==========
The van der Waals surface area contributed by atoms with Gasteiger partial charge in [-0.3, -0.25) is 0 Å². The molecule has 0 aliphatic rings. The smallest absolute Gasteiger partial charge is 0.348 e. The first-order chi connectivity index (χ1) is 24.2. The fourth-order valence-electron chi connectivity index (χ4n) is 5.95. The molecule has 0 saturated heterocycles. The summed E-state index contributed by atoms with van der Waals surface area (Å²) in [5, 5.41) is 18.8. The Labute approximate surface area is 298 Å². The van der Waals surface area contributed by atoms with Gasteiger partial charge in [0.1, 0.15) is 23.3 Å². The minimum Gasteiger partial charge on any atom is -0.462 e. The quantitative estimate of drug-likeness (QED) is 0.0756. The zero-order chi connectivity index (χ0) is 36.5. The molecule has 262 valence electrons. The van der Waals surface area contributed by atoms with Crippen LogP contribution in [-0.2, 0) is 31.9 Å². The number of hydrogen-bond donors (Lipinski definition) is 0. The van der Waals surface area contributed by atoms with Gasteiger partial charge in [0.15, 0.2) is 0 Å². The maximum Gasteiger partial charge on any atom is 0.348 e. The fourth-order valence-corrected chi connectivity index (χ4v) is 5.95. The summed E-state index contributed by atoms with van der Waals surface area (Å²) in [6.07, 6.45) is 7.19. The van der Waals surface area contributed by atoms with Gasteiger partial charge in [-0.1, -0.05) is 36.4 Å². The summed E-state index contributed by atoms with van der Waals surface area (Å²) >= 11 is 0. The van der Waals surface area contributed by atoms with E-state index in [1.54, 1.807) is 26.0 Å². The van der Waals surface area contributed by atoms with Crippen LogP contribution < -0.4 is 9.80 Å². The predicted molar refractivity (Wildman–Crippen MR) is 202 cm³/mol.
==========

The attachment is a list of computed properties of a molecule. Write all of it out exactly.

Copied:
The van der Waals surface area contributed by atoms with Gasteiger partial charge in [-0.3, -0.25) is 0 Å². The molecule has 0 aliphatic rings. The smallest absolute Gasteiger partial charge is 0.348 e. The first-order chi connectivity index (χ1) is 24.2. The fourth-order valence-electron chi connectivity index (χ4n) is 5.95. The molecule has 0 saturated heterocycles. The summed E-state index contributed by atoms with van der Waals surface area (Å²) in [5, 5.41) is 18.8. The Labute approximate surface area is 298 Å². The van der Waals surface area contributed by atoms with Gasteiger partial charge in [0.1, 0.15) is 23.3 Å². The minimum Gasteiger partial charge on any atom is -0.462 e. The quantitative estimate of drug-likeness (QED) is 0.0756. The zero-order chi connectivity index (χ0) is 36.5. The molecule has 262 valence electrons. The van der Waals surface area contributed by atoms with Crippen LogP contribution in [-0.2, 0) is 31.9 Å². The number of hydrogen-bond donors (Lipinski definition) is 0. The van der Waals surface area contributed by atoms with Gasteiger partial charge in [0.15, 0.2) is 0 Å². The maximum Gasteiger partial charge on any atom is 0.348 e. The fourth-order valence-corrected chi connectivity index (χ4v) is 5.95. The summed E-state index contributed by atoms with van der Waals surface area (Å²) in [6.07, 6.45) is 7.19. The van der Waals surface area contributed by atoms with Gasteiger partial charge in [-0.1, -0.05) is 36.4 Å². The summed E-state index contributed by atoms with van der Waals surface area (Å²) >= 11 is 0. The van der Waals surface area contributed by atoms with E-state index in [1.54, 1.807) is 26.0 Å². The van der Waals surface area contributed by atoms with Crippen LogP contribution < -0.4 is 9.80 Å². The predicted molar refractivity (Wildman–Crippen MR) is 202 cm³/mol.